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One Jump Ahead pp 397-425 | Cite as

Let Me Suggest the Unthinkable

  • Jonathan Schaeffer

Abstract

Compared to the 1992 version, Chinook was like a new program. On the hardware side, the SGI Challenge computer had twice as many processors (sixteen versus eight), each of which was four times faster, and there was four times as much memory (1024 MB versus 256 MB). The opening book was twelve times larger, with better information that had been more thoroughly verified and that contained many valuable cooks (one plutonium, eight gold, and over forty silver). The databases now included the coveted eight-piece database. The search (both sequential and parallel) had been tuned and the knowledge thoroughly tested (well, maybe not that thoroughly, as the Tinsley game in the U.S. championship showed) and improved.

Keywords

Upset Stomach Match Rule Opening Book Silicon Graphic World Championship 
These keywords were added by machine and not by the authors. This process is experimental and the keywords may be updated as the learning algorithm improves.

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References

  1. 1.
    Jim Propp, Massachusetts Institute of Technology, unpublished document.Google Scholar
  2. 2.
    David Slate and Larry Atkins developed the Chess 4.6. This program won virtually all the major computer chess tournaments in the 1970s. Many of the ideas used in modern chess and checkers programs stem from their pioneering work. See the excellent book Chess Skill in Man and Machine (see Further Reading).Google Scholar
  3. 3.
    Leopold played the Samuel program in 1957. He claims to be the first master to play checkers against a computer, defeating the computer handily. Jules recalls that Dr. Samuel asked him, “Do you think the computer will ever be able to beat you?” His response was “No, never.” Tinsley told me that he once received a telephone call in the middle of the night from Jules. “Marion,” Jules said excitedly. “Did you know that ‘Tinsley’ is an anagram for ‘Yeltsin’?” And with that, he hung up.Google Scholar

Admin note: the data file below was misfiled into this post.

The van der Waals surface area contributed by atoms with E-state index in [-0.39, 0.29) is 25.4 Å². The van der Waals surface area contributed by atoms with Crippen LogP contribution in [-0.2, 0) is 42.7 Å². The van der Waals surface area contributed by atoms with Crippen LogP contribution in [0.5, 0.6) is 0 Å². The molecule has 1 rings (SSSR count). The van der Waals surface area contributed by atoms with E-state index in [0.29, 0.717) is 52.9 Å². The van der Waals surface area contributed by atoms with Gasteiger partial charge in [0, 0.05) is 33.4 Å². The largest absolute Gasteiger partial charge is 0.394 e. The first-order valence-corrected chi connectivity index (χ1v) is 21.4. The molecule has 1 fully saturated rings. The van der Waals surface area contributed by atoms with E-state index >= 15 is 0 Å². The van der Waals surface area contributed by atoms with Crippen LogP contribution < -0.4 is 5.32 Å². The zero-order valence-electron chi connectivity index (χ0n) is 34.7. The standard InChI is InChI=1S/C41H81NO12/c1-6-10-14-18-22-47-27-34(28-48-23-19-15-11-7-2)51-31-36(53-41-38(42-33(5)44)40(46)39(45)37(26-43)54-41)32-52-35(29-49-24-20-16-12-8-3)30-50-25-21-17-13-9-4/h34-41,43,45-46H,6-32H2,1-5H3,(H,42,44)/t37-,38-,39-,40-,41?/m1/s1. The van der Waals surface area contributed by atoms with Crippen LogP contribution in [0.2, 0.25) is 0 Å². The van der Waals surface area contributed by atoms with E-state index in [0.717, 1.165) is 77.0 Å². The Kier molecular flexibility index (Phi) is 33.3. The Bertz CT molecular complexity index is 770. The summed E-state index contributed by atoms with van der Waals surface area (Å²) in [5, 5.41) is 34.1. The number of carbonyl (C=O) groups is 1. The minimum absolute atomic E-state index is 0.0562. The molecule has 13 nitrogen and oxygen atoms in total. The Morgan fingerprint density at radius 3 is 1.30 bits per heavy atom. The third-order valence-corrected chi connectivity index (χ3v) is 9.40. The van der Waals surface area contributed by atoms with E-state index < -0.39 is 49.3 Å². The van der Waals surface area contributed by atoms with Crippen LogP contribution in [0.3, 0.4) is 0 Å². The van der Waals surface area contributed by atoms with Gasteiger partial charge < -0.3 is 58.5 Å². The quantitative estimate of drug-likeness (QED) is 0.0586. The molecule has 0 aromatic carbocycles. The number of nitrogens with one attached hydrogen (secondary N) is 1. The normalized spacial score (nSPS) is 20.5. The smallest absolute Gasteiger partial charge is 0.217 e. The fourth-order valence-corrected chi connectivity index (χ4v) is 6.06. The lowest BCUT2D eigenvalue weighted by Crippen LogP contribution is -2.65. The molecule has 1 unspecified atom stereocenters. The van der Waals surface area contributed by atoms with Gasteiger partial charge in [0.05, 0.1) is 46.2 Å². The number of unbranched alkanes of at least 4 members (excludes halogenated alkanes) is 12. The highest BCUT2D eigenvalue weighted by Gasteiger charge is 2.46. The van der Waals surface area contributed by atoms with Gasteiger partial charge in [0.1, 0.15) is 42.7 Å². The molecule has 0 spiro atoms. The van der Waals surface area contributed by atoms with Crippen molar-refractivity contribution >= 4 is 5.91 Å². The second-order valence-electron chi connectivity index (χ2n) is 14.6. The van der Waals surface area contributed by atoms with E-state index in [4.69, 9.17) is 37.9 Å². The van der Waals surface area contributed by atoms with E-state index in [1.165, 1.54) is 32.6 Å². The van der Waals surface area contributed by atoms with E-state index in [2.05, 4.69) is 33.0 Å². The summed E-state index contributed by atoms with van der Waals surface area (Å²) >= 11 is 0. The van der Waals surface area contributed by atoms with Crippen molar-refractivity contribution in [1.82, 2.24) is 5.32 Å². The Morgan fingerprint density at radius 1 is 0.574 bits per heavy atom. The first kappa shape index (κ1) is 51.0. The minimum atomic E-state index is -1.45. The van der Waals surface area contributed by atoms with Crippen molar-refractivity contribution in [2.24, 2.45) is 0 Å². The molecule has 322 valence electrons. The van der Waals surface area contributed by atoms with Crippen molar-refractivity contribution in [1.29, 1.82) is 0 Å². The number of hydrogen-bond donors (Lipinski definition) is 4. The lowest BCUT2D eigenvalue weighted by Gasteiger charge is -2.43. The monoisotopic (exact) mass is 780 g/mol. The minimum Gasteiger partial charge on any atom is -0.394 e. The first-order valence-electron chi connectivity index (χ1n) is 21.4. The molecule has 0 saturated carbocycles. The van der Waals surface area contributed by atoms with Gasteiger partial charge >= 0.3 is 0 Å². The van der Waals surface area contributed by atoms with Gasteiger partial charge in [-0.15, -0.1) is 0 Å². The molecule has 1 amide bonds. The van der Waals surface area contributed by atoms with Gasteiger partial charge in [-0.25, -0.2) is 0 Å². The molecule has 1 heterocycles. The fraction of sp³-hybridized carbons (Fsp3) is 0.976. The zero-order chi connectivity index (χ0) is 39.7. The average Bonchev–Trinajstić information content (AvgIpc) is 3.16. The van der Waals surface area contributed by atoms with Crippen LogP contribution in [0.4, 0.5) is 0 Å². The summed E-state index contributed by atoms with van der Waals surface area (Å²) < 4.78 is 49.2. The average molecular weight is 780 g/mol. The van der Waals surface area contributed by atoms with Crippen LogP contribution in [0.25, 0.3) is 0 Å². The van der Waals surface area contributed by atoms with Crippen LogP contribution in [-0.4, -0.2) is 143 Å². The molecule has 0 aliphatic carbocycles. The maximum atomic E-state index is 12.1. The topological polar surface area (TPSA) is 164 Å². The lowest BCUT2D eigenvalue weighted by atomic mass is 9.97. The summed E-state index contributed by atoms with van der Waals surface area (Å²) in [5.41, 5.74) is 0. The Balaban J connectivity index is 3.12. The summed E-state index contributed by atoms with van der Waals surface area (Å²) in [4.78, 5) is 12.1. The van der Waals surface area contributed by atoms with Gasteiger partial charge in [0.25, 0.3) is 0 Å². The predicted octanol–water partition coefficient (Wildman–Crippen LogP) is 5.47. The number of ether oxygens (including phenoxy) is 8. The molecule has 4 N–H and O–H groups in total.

4. 4.
    He presented his research at the triennial 1990 Advances in Computer Chess conference in London, which was held alongside the Computer Olympiad. He watched Chinook’s games, including the infamous loss to Colossus.Google Scholar
  5. 5.
    Raymond was so upset about the size of the lobsters that he insisted on having them weighed. The hotel staff dutifully brought out a scale and weighed them. The hotel was happy with the result; Raymond wasn’t. The great lobster debate continued as tempers flared. We decided not to stay around long enough to watch the costly conclusion to the crustacean conflict.Google Scholar
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    Martin Bryant, personal communication, July 16, 1996.Google Scholar
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    For obvious reasons, the names of some of the news article authors have been omitted.Google Scholar
  8. 8.
    Jim Propp, Massachusetts Institute of Technology, unpublished document.Google Scholar
  9. 9.
    Judith Gaines, “Computer Checked,” Boston Globe, August 23, 1994.Google Scholar
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    Rob Lake, personal communication, May, 1996.Google Scholar
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    Jim Propp, Massachusetts Institute of Technology, unpublished document.Google Scholar
  13. 13.
    Martin Bryant, personal communication, August 2, 1996.Google Scholar
  14. 14.
    A reference to our lifetime score against Lafferty to that date in time: eight wins for Don, six for Chinook and seventy-eight draws.Google Scholar
  15. 15.
    Boston Globe editorial, August 29, 1994, p. 10.Google Scholar
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    Apt Data Services, Ltd., August 23, 1994.Google Scholar

Copyright information

© Springer Science+Business Media New York 1997

Authors and Affiliations

  • Jonathan Schaeffer
    • 1
  1. 1.Department of Computing ScienceUniversity of AlbertaEdmontonCanada

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